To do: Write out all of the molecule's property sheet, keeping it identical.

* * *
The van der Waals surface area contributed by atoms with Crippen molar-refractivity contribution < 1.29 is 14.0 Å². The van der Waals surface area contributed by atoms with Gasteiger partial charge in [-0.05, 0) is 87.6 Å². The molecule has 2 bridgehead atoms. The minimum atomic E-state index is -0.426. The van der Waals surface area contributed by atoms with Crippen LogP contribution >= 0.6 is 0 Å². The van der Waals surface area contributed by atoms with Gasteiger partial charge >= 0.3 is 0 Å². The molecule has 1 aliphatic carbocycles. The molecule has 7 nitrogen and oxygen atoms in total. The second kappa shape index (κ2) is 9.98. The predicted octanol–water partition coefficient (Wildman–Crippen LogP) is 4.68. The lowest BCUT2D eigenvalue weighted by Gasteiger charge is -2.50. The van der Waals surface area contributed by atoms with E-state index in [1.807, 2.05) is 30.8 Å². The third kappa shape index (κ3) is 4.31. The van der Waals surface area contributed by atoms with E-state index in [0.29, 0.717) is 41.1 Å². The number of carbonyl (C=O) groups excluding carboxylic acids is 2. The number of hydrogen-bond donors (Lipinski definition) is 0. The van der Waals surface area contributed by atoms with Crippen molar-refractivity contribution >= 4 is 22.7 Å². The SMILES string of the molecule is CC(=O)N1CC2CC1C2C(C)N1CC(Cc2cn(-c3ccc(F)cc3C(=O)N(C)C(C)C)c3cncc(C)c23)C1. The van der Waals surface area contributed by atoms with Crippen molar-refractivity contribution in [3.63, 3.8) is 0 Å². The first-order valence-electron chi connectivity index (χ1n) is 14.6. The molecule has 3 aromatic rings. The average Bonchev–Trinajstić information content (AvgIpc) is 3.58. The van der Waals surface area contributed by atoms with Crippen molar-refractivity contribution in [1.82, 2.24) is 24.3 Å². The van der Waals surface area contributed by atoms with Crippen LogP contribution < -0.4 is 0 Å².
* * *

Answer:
The van der Waals surface area contributed by atoms with Crippen molar-refractivity contribution < 1.29 is 14.0 Å². The van der Waals surface area contributed by atoms with Gasteiger partial charge in [-0.05, 0) is 87.6 Å². The molecule has 2 bridgehead atoms. The minimum atomic E-state index is -0.426. The van der Waals surface area contributed by atoms with Crippen LogP contribution >= 0.6 is 0 Å². The van der Waals surface area contributed by atoms with Gasteiger partial charge >= 0.3 is 0 Å². The molecule has 1 aliphatic carbocycles. The molecule has 7 nitrogen and oxygen atoms in total. The second kappa shape index (κ2) is 9.98. The predicted octanol–water partition coefficient (Wildman–Crippen LogP) is 4.68. The lowest BCUT2D eigenvalue weighted by Gasteiger charge is -2.50. The van der Waals surface area contributed by atoms with E-state index in [1.807, 2.05) is 30.8 Å². The third kappa shape index (κ3) is 4.31. The van der Waals surface area contributed by atoms with E-state index in [0.29, 0.717) is 41.1 Å². The number of carbonyl (C=O) groups excluding carboxylic acids is 2. The number of hydrogen-bond donors (Lipinski definition) is 0. The van der Waals surface area contributed by atoms with Crippen molar-refractivity contribution >= 4 is 22.7 Å². The SMILES string of the molecule is CC(=O)N1CC2CC1C2C(C)N1CC(Cc2cn(-c3ccc(F)cc3C(=O)N(C)C(C)C)c3cncc(C)c23)C1. The van der Waals surface area contributed by atoms with Crippen molar-refractivity contribution in [3.63, 3.8) is 0 Å². The first-order valence-electron chi connectivity index (χ1n) is 14.6. The molecule has 3 aromatic rings. The average Bonchev–Trinajstić information content (AvgIpc) is 3.58. The van der Waals surface area contributed by atoms with Crippen molar-refractivity contribution in [1.82, 2.24) is 24.3 Å². The van der Waals surface area contributed by atoms with Crippen LogP contribution < -0.4 is 0 Å².